I picked up a copy of today’s Michigan Daily to see if my Transgender Day of Remembrance article ran.  It did not.  I don’t know if they ran it at all (I don’t read the Daily regularly) but I suddenly felt isolated and strange on this campus, I suddenly felt all the good feelings of the past few days from getting recognized dissipate.  We might be building solidarity as a community, but what about the community around us?

Though I guess that’s okay.  It’s fine, because I know somebody read it — I’ve been watching that hit counter, I’ve been seeing that people out in the world are Googling Ian Guarr’s name, and I widely disseminated the article for my friends to read.  On the other hand, I am disappointed I don’t have a print copy clipping to send to Ian’s mom with a letter from me and Emma.  I had really hoped that this very specific, yet wide-brushed stroke of solidarity could have been a Very Good Thing we did.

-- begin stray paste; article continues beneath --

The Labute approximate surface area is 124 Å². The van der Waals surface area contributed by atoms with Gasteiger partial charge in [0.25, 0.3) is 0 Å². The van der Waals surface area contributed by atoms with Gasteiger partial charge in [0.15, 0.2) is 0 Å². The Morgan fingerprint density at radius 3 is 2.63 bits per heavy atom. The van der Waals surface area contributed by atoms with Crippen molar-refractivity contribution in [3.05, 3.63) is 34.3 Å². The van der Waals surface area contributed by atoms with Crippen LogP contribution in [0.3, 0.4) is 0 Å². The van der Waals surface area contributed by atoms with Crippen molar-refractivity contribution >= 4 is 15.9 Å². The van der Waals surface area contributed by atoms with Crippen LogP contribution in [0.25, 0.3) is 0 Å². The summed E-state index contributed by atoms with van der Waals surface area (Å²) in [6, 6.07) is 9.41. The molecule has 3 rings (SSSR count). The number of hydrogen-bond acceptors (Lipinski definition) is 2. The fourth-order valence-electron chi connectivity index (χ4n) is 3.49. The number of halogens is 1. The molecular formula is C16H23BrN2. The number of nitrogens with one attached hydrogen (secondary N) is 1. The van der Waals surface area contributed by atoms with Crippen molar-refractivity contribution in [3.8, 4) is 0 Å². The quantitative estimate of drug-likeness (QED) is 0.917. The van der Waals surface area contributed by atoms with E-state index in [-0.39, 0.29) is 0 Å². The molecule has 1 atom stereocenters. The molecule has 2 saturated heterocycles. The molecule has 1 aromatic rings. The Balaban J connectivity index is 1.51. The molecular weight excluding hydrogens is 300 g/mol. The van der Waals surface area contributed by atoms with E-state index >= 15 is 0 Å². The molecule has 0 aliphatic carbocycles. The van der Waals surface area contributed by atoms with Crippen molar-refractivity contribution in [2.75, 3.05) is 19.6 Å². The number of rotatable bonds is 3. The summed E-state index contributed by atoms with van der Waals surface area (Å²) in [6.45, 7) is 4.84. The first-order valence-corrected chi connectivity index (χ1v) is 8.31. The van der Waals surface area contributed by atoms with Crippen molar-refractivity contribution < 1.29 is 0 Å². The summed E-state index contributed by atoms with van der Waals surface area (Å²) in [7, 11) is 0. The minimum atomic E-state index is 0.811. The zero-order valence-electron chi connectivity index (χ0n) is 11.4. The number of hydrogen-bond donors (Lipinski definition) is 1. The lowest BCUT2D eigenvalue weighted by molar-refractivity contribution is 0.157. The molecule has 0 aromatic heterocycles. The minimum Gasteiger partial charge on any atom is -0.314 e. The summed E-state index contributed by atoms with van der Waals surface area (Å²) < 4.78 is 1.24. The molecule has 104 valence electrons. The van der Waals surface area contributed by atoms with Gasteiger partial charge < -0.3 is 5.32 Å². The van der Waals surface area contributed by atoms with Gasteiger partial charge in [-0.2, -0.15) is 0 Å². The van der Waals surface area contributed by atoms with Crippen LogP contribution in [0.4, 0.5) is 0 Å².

Maybe that’s very self-absorbed of me.  I have no idea.  On the other hand, I immediately thought about my reaction: my article was not published (three pages on Lloyd Carr’s retirement were), but it has been published here, on the Internet.  I still think there is a reverence, a seriousness about running something like that in a daily newspaper, there is something heavy still to the printed page that you can hold in your hand.  I know that part of this is ingrained in me.  And part of this is the fact that our society is only very slowly adopting an attitude toward Internet publication and its seriousness that is warranted.

To me, this makes the fact that I am stuck on the digital side of the print divide all the more troubling.  Am I important enough to exist in the physical world, or just the ether of the World Wide Web?  Although what we abandon in cyberspace may float for an eternity as a hulking monolith of dated information, like old satellites, it does persist (see: Internet Archaeology).  Just because it persists, somewhere out here, doesn’t mean that anybody will hold it, the way the kid sitting next to me is holding his copy of the Daily.

What is in cyberspace is retrievable only by people who would like to retrieve it.  I think that’s the thing that gets me.  I want to thump my chest and sound my barbaric yawp all over this campus.  I want to get people to read things that make them uncomfortable, and don’t you know that people don’t seek out and retrieve information that makes them uncomfortable?  There is still such power on the other side of the print divide.